Keywords are not as simple as they seem on the surface. There’s a lot to know about what separates the right keyword from the wrong one. For starters, there are two types of keywords: the positive one, that targets content, domains and subdomains to reach the relevant audience with intent, and the negative one, which blocks traffic from certain keywords and URLs you don’t want to target to avoid an irrelevant audience. Then, you can either choose to use short-tail keywords if you think you should focus on a broader match, or select the long-tail version, which consists of a longer phrase, to get more specific but more targeted users. Those are just some guidelines covering a part of the whole keyword subject. Every traffic source that is transparent about its traffic volume has clear guidelines on what goes and what doesn’t, so you should have no trouble mastering these rules in no time.
Utilize Keyword Inventory
The traffic source of your choosing should always have a ready-for-inspection inventory of the Domain Redirect keyword, be it from a specific geo or just by the volume of it. This allows you to see the number of daily impressions, the type of keyword (long tail or short tail), as well as the device type so you can define different bids for different keywords when optimizing your campaign. Additionally, this allows you to see if the inventory in question is worthy of your investment. Otherwise, you’re bidding on low-quality traffic and diminishing your ROI.
If there’s one sound advice we can give you about Domain Redirect, it’s to bid competitively. If it also sounds obvious - well, that’s just how it is with this type of traffic. These campaigns are very targeted and equally effective. Understandably, there is typically stiff competition for those redirected domains, so it’s recommended to bid high for a Domain Redirect campaign to get a piece of the traffic. It's especially evident for some keywords that are very competitive in nature, meaning, you simply have to offer a high bid if you want to win traffic. The good news is that placing a high bid exposes your campaign (or more of them) to traffic from more expensive targets.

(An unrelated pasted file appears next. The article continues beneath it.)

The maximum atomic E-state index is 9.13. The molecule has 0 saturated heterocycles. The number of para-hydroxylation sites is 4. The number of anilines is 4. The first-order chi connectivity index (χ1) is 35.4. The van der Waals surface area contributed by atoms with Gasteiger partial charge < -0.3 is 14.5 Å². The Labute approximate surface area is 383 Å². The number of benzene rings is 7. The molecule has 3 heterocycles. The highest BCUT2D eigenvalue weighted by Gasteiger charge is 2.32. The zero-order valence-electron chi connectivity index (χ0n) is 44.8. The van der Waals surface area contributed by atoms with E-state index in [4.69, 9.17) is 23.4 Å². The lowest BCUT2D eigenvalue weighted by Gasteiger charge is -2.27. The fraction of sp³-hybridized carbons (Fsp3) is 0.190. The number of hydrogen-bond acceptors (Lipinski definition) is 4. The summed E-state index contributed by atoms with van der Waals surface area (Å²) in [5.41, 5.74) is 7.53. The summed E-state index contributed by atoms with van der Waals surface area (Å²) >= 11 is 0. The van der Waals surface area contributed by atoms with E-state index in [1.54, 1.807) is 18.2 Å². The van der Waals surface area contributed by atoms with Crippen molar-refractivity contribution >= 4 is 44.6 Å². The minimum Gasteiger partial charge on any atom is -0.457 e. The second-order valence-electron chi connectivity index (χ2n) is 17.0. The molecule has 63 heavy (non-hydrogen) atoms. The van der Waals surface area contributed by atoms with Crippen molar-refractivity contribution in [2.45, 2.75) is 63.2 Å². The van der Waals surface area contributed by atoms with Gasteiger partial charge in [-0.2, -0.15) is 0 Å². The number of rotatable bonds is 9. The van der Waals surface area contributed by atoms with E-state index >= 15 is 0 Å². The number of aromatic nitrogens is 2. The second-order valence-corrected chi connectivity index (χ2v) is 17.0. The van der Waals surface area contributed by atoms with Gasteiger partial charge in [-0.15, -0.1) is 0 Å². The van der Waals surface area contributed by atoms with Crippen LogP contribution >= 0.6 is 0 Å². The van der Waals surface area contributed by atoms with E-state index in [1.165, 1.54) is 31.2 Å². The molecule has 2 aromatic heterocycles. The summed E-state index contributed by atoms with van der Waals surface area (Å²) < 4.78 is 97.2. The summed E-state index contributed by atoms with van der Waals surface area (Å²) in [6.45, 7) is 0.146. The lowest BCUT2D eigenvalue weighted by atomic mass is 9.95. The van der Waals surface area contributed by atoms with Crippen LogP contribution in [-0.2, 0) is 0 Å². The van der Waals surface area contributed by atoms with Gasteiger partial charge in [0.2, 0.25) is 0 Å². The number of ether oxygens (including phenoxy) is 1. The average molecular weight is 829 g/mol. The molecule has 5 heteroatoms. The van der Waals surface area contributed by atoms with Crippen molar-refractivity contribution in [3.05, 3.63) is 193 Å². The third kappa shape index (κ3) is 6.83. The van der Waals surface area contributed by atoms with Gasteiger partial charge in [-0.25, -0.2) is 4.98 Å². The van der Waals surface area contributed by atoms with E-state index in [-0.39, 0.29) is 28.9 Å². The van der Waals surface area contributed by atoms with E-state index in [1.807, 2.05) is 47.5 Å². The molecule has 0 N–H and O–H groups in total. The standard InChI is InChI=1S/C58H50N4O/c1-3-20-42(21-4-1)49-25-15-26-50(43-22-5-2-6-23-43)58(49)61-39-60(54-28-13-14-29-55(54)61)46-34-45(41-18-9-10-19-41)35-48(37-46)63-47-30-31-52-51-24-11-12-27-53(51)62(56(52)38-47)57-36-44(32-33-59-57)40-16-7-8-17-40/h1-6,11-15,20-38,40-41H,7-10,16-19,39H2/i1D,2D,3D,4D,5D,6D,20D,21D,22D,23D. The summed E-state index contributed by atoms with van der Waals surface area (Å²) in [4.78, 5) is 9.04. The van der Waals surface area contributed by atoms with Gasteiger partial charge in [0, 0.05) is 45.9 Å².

Finally, Build a Top-Notch Landing Page
One of the main reasons why Domain Redirect delivers a steady stream of conversions is the fact that the offer comes in the form of a web page and not as a regular ad, hence there is no intrusive element about it (especially when you consider the visitor is redirected instantly). However, this doesn’t mean any look will do. You need to entice the visitor to follow through, which means having a clean and user-friendly landing page. There are some rules you should have in mind, such as making your offer stand out, so the visitors know perfectly well what they’re getting, as well as what they’re giving in return, and having a visually appealing design that works well with mobile. You don’t have to do it alone, as a there are many tools for creating a killer landing page. Keep in mind that the quality of your landing page can be the deciding factor for whether your campaign is a success or failure, regardless of the targeting and optimization effort you put into it.
That would be it, folks. Monetizing type-in traffic should be fairly easy now for you, provided you take these tips and tricks to heart and put them to good use.